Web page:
Best practices for securing your devices when working from home

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If you're new to working remotely, the chances are good that you have some questions about digital security. These questions are of particular importance if it's up to you to secure your own devices. There are a wide variety of security and privacy tools and practices that you can adopt to make your remote work experience both more secure and more convenient.

Here are steps you should take to lock down remote work.


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Putting passwords on all of your devices is essential for even basic security. With the advent of features like Touch ID and Face ID, more people are putting at least some kind of password on their mobile devices. Ideally, it would be a longer alphanumeric passcode, though six digits is more secure than nothing at all.

When it comes to more traditional computers, passwords are equally important. You want something reasonably secure (for the love of all that is good, stop using the names of your pets), but also that you can remember. Long strings of random words, separated by hyphens, commas, periods, or spaces, are one way of going about it. I wouldn't recommend a random jumble of letters or numbers, because that's going to be harder to remember. If you do, you're more likely to carry your password around with you somewhere, particularly if you work remotely from more public spaces like coffee shops.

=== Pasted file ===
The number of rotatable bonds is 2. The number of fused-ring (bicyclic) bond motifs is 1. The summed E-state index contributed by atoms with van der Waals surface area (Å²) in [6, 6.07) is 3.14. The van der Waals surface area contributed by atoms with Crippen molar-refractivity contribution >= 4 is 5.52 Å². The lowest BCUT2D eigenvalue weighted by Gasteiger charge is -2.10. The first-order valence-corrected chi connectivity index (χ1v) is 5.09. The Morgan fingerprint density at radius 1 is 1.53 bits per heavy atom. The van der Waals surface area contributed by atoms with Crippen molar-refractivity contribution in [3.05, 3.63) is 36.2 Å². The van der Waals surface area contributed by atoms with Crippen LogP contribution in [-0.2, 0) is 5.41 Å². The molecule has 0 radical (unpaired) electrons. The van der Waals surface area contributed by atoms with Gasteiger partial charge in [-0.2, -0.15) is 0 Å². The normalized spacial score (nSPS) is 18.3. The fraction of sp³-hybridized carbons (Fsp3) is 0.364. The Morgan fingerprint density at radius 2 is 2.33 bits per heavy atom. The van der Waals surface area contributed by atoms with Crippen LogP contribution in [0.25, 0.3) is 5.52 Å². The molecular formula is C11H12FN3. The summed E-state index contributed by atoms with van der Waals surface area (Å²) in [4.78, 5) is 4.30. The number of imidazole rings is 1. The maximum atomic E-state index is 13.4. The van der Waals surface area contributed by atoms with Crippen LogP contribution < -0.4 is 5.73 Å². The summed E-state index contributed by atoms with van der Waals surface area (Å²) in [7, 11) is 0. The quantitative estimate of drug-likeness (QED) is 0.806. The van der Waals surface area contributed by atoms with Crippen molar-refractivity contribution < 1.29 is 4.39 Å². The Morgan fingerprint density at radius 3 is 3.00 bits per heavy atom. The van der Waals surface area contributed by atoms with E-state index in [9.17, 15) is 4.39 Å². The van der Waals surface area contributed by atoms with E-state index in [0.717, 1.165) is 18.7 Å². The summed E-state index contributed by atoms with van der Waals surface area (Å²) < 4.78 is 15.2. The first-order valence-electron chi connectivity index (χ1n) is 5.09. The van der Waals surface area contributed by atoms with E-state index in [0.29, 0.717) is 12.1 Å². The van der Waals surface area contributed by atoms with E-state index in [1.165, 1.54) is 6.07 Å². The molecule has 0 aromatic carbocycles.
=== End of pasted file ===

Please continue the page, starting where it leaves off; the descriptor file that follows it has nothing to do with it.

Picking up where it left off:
For your other passwords, like essential work accounts, social media, banking, and more, I'd recommend using a password manager. These apps, like 1Password and Dashlane, not only hold all of your passwords in secure vaults that you can access on mobile, desktop, and the web, but they can help you create passwords that are more secure that you don't have to write down anywhere.

With a password manager, you have a single master password that you do need to know, behind which is all of your other login information. And thanks to browser extensions and mobile apps for these services, entering the specific, secure password for a particular account is simple, usually just the click or tap of a button.